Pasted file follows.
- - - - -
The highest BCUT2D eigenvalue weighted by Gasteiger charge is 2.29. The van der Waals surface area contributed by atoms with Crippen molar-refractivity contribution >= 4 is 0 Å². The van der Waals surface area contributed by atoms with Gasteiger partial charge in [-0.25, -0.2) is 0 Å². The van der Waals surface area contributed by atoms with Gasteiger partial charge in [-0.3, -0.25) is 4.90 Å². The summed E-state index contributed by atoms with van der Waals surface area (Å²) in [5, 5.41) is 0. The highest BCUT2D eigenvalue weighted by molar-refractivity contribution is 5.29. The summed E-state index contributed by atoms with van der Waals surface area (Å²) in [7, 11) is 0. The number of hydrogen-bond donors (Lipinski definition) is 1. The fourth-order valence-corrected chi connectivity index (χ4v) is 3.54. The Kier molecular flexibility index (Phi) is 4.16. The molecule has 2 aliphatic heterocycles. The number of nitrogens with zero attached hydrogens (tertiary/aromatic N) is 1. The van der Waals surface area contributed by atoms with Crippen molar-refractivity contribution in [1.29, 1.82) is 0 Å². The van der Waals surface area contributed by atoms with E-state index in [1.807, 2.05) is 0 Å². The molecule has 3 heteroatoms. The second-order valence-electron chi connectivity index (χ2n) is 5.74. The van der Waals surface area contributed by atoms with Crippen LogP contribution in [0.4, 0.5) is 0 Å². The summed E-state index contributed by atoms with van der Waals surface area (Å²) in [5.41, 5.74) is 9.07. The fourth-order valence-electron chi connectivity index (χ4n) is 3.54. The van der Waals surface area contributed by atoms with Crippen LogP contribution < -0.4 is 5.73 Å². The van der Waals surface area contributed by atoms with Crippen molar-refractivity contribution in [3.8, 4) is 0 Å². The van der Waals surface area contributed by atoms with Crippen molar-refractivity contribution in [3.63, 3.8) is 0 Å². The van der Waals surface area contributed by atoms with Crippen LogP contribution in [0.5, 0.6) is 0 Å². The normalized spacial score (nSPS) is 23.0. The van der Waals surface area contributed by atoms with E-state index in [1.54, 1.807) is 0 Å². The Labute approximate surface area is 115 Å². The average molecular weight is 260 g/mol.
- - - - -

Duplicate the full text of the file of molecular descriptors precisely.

The highest BCUT2D eigenvalue weighted by Gasteiger charge is 2.29. The van der Waals surface area contributed by atoms with Crippen molar-refractivity contribution >= 4 is 0 Å². The van der Waals surface area contributed by atoms with Gasteiger partial charge in [-0.25, -0.2) is 0 Å². The van der Waals surface area contributed by atoms with Gasteiger partial charge in [-0.3, -0.25) is 4.90 Å². The summed E-state index contributed by atoms with van der Waals surface area (Å²) in [5, 5.41) is 0. The highest BCUT2D eigenvalue weighted by molar-refractivity contribution is 5.29. The summed E-state index contributed by atoms with van der Waals surface area (Å²) in [7, 11) is 0. The number of hydrogen-bond donors (Lipinski definition) is 1. The fourth-order valence-corrected chi connectivity index (χ4v) is 3.54. The Kier molecular flexibility index (Phi) is 4.16. The molecule has 2 aliphatic heterocycles. The number of nitrogens with zero attached hydrogens (tertiary/aromatic N) is 1. The van der Waals surface area contributed by atoms with Crippen molar-refractivity contribution in [1.29, 1.82) is 0 Å². The van der Waals surface area contributed by atoms with E-state index in [1.807, 2.05) is 0 Å². The molecule has 3 heteroatoms. The second-order valence-electron chi connectivity index (χ2n) is 5.74. The van der Waals surface area contributed by atoms with Crippen LogP contribution in [0.4, 0.5) is 0 Å². The summed E-state index contributed by atoms with van der Waals surface area (Å²) in [5.41, 5.74) is 9.07. The fourth-order valence-electron chi connectivity index (χ4n) is 3.54. The van der Waals surface area contributed by atoms with Crippen LogP contribution < -0.4 is 5.73 Å². The van der Waals surface area contributed by atoms with Crippen molar-refractivity contribution in [3.8, 4) is 0 Å². The van der Waals surface area contributed by atoms with Crippen molar-refractivity contribution in [3.63, 3.8) is 0 Å². The van der Waals surface area contributed by atoms with Crippen LogP contribution in [0.5, 0.6) is 0 Å². The normalized spacial score (nSPS) is 23.0. The van der Waals surface area contributed by atoms with E-state index in [1.54, 1.807) is 0 Å². The Labute approximate surface area is 115 Å². The average molecular weight is 260 g/mol.